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  Syntactic and semantic contributions of pitch accents during sentence comprehension

van der Burght, C., Friederici, A., Goucha, T., & Hartwigsen, G. (2019). Syntactic and semantic contributions of pitch accents during sentence comprehension. Poster presented at Architectures and Mechanisms of Language Processing 2019, Moscow, Russia.

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Item Permalink: http://hdl.handle.net/21.11116/0000-0004-CA52-C Version Permalink: http://hdl.handle.net/21.11116/0000-0004-CA53-B
Genre: Poster

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van_der _Burght_Stan_Moscau_2019_190904.pdf (Supplementary material), 2MB
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van_der _Burght_Stan_Moscau_2019_190904.pdf
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 Creators:
van der Burght, Constantijn1, 2, Author              
Friederici, Angela1, Author              
Goucha, Tomás1, Author              
Hartwigsen, Gesa2, Author              
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1Department Neuropsychology, MPI for Human Cognitive and Brain Sciences, Max Planck Society, ou_634551              
2Lise Meitner Research Group Cognition and Plasticity, MPI for Human Cognitive and Brain Sciences, Max Planck Society, ou_3025665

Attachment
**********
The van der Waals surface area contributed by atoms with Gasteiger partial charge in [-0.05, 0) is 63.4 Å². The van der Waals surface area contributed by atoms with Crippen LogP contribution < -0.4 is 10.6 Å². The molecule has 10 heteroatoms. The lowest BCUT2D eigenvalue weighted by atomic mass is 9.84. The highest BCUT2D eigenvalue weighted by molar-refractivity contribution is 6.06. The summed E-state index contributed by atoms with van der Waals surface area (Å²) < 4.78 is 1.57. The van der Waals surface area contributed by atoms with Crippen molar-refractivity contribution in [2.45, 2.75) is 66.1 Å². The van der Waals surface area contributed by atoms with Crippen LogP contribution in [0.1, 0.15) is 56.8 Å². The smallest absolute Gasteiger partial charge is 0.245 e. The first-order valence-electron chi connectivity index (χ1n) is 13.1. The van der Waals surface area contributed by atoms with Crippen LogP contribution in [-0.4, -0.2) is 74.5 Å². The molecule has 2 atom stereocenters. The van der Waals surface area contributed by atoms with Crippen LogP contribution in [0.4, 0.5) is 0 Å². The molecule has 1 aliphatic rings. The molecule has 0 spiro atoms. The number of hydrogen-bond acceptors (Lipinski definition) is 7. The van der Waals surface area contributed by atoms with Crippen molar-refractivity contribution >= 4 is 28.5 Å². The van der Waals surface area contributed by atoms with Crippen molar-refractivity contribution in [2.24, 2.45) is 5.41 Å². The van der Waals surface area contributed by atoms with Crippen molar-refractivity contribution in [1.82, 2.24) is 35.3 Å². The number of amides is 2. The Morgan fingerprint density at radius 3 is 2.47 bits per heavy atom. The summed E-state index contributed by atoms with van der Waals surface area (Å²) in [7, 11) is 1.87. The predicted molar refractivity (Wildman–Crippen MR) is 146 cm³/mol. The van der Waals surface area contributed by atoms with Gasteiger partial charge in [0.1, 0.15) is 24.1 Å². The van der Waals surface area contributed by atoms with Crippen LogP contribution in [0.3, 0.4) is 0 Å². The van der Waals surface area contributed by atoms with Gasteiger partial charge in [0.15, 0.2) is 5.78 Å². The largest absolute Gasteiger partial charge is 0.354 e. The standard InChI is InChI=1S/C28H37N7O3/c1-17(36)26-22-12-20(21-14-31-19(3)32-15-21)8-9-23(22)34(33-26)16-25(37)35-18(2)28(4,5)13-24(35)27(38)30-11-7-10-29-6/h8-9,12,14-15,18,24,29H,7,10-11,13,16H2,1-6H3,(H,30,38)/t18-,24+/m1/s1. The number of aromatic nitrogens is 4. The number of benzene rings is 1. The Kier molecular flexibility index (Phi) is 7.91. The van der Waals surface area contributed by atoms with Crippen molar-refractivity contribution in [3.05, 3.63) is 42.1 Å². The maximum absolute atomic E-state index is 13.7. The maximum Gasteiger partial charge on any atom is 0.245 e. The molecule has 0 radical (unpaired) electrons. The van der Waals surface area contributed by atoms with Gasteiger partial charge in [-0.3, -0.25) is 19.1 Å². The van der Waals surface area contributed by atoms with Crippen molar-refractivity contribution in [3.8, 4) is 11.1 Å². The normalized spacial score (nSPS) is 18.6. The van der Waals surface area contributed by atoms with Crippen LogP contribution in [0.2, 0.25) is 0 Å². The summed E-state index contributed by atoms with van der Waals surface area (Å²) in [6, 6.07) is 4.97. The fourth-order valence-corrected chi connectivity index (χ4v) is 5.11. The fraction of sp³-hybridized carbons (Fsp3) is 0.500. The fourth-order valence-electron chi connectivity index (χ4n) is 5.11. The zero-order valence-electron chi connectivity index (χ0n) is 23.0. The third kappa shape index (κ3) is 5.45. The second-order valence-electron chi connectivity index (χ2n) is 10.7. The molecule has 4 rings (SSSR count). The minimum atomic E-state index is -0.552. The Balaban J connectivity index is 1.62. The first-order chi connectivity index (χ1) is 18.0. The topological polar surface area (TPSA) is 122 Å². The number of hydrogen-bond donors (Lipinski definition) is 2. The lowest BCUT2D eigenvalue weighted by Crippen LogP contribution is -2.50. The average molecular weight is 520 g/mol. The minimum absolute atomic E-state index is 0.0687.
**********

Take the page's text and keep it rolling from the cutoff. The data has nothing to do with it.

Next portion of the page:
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Free keywords: prosody, information structure, syntax
 Abstract: Syntactic, semantic, and prosodic cues all establish expectations that guide sentence comprehension. In the prosodic domain, pitch accents can assign contrastive focus and resolve a syntactically ambiguous phrase. However, can prosodic focus marking (by pitch accenting) influence the interpretation of a sentence in the presence of syntactic and semantic cues? Our auditory experiment revolved around the sentence (in German) “Yesterday the policeman arrested the thief, not the murderer”. A pitch accent on either POLICEMAN or THIEF placed one of those arguments in contrastive focus with the ellipsis structure ("the murderer”). The two contrasted arguments could contain violations: in the syntax condition, the grammatical case of the article in the ellipsis structure mismatched the focused constituent in the main clause (nominative vs. accusative). In the semantic condition, the thematic roles of the contrasted words were incongruent (typical agent vs. patient roles of “arrest”). Visual comprehension questions probed the agent/patient role of the arguments in the sentence (subject or object), followed by a button-press response. Reaction times showed that if the pitch accent marked syntactic information that mismatched the syntactic information in the ellipsis structure, responses were delayed. The direction of the semantic effect depended on the focused noun. The response patterns showed that participants were led by the syntactic information to make their syntactic judgements, despite a conflicting expectation established by prosody. The experiment shows that pitch accents establish a syntactic expectation during sentence comprehension. However, these expectations are overwritten by incoming syntactic information to yield an interpretation of the sentence.

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 Dates: 2019-09-06
 Publication Status: Not specified
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Title: Architectures and Mechanisms of Language Processing 2019
Place of Event: Moscow, Russia
Start-/End Date: 2019-09-06 - 2019-09-08

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